As students head back to school after summer vacation, educators, free-speech advocates and anti-bullying activists are gearing up for implementation of the state’s new “cyberbullying” law that will make on-line statements subject to academic disciplinary proceedings.
The new law puts school officials in the position of having to pass judgement on off-campus speech with little legal precedent to guide them, some expert say. If they clamp down on online comments, they risk First Amendment challenges. If they’re too lenient, they could be deemed responsible if cyberbullying leads to tragedy.
“This is requiring schools to limit and prohibit speech on the grounds that it hurts someone’s feelings,” said Sandy Staub, the legal director of the American Civil Liberties Union’s Connecticut chapter. “We’ll see a student’s speech limited soon enough with school coming back. And when it does, we’ll have to do the other part of our job: litigate.”
“Are we infringing their free speech rights? No, because their speech is impacting another student. But I don’t know if I’m right or wrong. I am sure that debate will continue,” said Cal Heminway, the chairman of Granby’s Board of Education and the immediate past president of the Connecticut Association of Boards of Education.
Legal experts say so far there is no clear precedent for dealing with online student speech.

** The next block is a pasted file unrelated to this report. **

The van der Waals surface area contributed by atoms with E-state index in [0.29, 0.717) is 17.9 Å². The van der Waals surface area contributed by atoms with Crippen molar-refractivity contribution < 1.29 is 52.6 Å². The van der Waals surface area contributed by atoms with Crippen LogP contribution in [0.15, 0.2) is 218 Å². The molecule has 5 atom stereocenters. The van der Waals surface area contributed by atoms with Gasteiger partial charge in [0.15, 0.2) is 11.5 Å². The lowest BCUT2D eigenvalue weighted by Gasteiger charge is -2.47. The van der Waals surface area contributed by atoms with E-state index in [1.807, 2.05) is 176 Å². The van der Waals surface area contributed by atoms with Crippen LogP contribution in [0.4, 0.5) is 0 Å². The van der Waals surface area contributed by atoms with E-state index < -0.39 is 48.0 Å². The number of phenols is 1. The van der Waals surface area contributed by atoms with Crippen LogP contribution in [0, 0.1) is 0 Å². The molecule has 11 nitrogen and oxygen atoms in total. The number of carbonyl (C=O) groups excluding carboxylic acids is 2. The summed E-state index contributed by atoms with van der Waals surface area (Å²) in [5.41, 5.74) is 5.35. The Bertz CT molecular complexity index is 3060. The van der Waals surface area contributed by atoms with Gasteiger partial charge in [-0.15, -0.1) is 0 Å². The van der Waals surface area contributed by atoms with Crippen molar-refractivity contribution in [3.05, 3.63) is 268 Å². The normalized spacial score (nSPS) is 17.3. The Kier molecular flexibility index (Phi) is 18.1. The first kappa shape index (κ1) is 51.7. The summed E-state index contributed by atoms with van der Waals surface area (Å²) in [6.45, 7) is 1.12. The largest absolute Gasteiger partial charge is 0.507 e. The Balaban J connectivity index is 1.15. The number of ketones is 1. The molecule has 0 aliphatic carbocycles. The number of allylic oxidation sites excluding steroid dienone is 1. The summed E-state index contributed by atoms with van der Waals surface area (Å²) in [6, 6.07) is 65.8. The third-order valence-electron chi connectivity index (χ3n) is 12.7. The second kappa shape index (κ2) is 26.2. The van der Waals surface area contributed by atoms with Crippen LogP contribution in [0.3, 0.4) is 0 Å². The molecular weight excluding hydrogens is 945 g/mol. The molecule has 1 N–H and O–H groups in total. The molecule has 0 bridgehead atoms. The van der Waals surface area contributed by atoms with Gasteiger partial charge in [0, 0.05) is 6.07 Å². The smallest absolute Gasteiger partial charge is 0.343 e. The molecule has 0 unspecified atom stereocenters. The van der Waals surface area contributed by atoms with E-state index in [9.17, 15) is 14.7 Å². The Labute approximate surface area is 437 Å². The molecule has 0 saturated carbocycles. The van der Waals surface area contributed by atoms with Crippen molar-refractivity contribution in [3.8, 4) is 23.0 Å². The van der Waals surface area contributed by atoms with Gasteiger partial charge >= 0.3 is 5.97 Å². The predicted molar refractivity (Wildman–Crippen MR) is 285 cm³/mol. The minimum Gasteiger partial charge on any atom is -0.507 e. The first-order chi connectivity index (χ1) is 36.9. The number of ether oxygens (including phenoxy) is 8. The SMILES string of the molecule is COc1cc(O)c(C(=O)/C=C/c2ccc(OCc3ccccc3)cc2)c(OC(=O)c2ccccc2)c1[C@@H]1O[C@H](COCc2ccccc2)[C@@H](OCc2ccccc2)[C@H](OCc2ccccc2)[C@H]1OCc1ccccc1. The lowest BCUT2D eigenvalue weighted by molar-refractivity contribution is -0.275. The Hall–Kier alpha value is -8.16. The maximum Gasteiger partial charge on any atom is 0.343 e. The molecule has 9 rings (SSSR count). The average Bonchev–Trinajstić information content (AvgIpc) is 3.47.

Amy Corbett Dion and Megan Smith of the law firm of Berchem, Moses & Devlin are advising the boards of education they represent to proceed with caution when disciplining students for what they say online.
“Until there is a ruling from the U.S. Supreme Court, school districts in Connecticut should … exercise caution about a school’s ability to regulate off-campus conduct unless the conduct can reasonably be foreseen to cause substantial disruption,” they wrote in an opinion piece in the Connecticut Law Tribune earlier this month.
Who should police the internet?
It was three days before she would go back to school in Brookfield, and Alexa Berman dreaded facing the bullies harrassing her on line, her parents say. So she went into her room and hanged herself.
“Cyberbullying has reached epidemic proportions and unfortunately our daughter took her life because of it,” her father Alan Berman said during an interview last week, three years after her death.
One out of every three online teens report being a victim of potentially menacing activities online, according to a Pew Internet and American Life national survey of 886 online teens in 2007.
Other tragedies similar to Berman’s also tied to cyberbullying have captured national headlines and have ultimately led to numerous states beefing up their bullying laws to allow or require administrators to punish students for what they say off campus.
The Cyberbullying Research Center says at least seven states have passed cyberbullying laws, including Massachusetts, where the suicide of a girl named Phoebe Prince attracted national attention. Connecticut legislators say they modeled this state’s law after Massachusetts’.